If, however, we lend him money at interest to purchase a boat and net—and even require some collateral—he is then motivated to carefully consider his business plan, weigh his risk of loss, and work very hard to succeed. He is personally invested from the start. Moreover, if he repays his loan, we can help another needy fisherman to buy a boat and net, and then another, and another and another. If he refuses to take a loan (at a reasonable interest rate), it might be a good indication that he doesn’t believe he can succeed in a proposed business. The willingness of people to take loans and put up collateral can be an excellent litmus test of their chances of success.
Learning these things from our experiences and the experiences of others, Heaven’s Family is focusing more and more on establishing micro-banks. These banks not only provide start-up capital via loans for enterprising believers, but they also provide income for micro-bankers via the interest that their little banks earn.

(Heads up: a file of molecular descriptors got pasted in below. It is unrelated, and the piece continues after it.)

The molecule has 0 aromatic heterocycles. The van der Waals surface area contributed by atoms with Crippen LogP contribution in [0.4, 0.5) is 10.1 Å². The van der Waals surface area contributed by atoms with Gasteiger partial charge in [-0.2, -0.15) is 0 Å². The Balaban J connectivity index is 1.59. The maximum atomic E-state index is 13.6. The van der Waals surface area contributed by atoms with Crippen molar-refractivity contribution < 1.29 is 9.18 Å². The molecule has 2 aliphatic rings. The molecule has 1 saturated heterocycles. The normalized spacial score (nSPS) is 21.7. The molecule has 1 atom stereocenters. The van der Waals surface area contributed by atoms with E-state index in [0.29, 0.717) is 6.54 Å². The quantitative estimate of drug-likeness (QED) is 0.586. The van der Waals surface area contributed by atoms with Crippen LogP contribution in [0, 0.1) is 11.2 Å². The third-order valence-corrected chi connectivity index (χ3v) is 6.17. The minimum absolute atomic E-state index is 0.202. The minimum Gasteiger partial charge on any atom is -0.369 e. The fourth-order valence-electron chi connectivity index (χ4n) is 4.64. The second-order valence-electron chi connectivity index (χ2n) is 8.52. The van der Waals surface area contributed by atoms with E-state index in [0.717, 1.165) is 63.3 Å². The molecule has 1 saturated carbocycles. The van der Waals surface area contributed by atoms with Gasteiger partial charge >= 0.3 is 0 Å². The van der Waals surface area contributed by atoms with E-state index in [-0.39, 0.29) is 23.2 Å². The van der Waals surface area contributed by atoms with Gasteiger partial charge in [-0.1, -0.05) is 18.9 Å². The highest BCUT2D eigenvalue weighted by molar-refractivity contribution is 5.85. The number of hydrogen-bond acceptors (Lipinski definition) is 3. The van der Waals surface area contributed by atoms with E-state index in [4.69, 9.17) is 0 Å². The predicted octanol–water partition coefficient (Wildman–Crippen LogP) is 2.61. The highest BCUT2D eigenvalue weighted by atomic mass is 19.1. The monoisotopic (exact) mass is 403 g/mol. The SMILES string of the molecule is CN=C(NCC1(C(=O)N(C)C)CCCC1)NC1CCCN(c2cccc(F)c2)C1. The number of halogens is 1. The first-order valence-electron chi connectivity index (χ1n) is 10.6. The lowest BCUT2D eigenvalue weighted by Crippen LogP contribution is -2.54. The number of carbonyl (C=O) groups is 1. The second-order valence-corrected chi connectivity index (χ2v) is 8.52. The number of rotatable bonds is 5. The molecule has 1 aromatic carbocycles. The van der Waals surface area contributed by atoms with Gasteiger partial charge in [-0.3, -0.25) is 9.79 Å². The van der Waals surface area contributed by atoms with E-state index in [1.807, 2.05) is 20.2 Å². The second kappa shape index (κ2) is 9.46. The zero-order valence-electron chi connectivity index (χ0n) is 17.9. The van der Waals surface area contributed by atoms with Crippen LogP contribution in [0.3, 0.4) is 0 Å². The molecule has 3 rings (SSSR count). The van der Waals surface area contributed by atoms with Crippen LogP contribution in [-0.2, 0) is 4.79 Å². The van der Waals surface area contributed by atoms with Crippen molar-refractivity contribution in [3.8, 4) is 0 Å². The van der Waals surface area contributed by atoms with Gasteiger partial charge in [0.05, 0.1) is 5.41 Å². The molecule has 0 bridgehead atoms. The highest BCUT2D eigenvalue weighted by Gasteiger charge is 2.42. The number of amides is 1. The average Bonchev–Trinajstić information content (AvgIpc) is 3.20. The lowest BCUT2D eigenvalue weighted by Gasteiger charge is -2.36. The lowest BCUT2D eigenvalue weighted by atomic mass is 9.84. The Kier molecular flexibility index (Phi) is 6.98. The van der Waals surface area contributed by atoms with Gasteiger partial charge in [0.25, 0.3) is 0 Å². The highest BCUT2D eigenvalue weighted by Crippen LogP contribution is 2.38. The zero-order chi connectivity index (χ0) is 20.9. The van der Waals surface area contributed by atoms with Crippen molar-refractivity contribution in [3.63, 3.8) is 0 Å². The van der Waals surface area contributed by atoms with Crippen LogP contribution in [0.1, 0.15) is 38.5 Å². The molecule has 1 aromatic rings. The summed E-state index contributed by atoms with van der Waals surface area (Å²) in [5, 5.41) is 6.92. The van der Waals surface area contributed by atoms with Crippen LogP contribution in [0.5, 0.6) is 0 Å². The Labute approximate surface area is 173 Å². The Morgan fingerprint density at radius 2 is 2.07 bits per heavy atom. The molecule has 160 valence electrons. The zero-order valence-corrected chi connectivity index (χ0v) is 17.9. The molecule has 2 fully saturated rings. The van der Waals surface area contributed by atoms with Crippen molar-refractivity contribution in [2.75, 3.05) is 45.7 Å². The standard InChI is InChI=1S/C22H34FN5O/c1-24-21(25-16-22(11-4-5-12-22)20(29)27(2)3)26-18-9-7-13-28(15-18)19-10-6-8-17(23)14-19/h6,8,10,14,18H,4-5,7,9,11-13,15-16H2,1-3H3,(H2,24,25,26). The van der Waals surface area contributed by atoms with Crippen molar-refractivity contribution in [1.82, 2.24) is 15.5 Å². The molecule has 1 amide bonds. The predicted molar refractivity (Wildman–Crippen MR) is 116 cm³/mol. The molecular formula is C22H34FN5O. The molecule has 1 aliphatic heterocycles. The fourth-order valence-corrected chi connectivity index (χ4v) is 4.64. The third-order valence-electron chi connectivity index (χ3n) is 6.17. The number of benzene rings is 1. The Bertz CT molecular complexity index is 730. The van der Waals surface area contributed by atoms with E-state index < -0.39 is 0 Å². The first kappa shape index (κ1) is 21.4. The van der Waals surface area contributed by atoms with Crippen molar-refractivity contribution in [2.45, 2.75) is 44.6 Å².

So this is the first principle of helping the poor: We should never do for the poor what they can do for themselves. Years ago I can remember traveling with my church’s youth group to Appalachia to repair run-down houses of the poorest people I had ever met up until that point in my life. I can remember that the people spoke English, but we were barely able to understand them because of their thick mountain accents. And I can remember how we marveled that the residents would just sit and watch us repair their leaky roofs and sagging porches. We never required them to join us in our work, and they were happy to drink our lemonade and not get in our way.
If I had to do it all over again, I would start by asking homeowners if they had any roof leaks. If they said “yes,” I’d hand them a few shingles, some roofing nails and a can of tar, and tell them, “Go fix a leak on your neighbor’s roof. I’ll be back in an hour. If I see you’ve used what I’ve given you to fix a neighbor’s leak, I’ll pay you with a few shingles, some nails and a little tar that you can use to fix one of the leaks on your own roof.”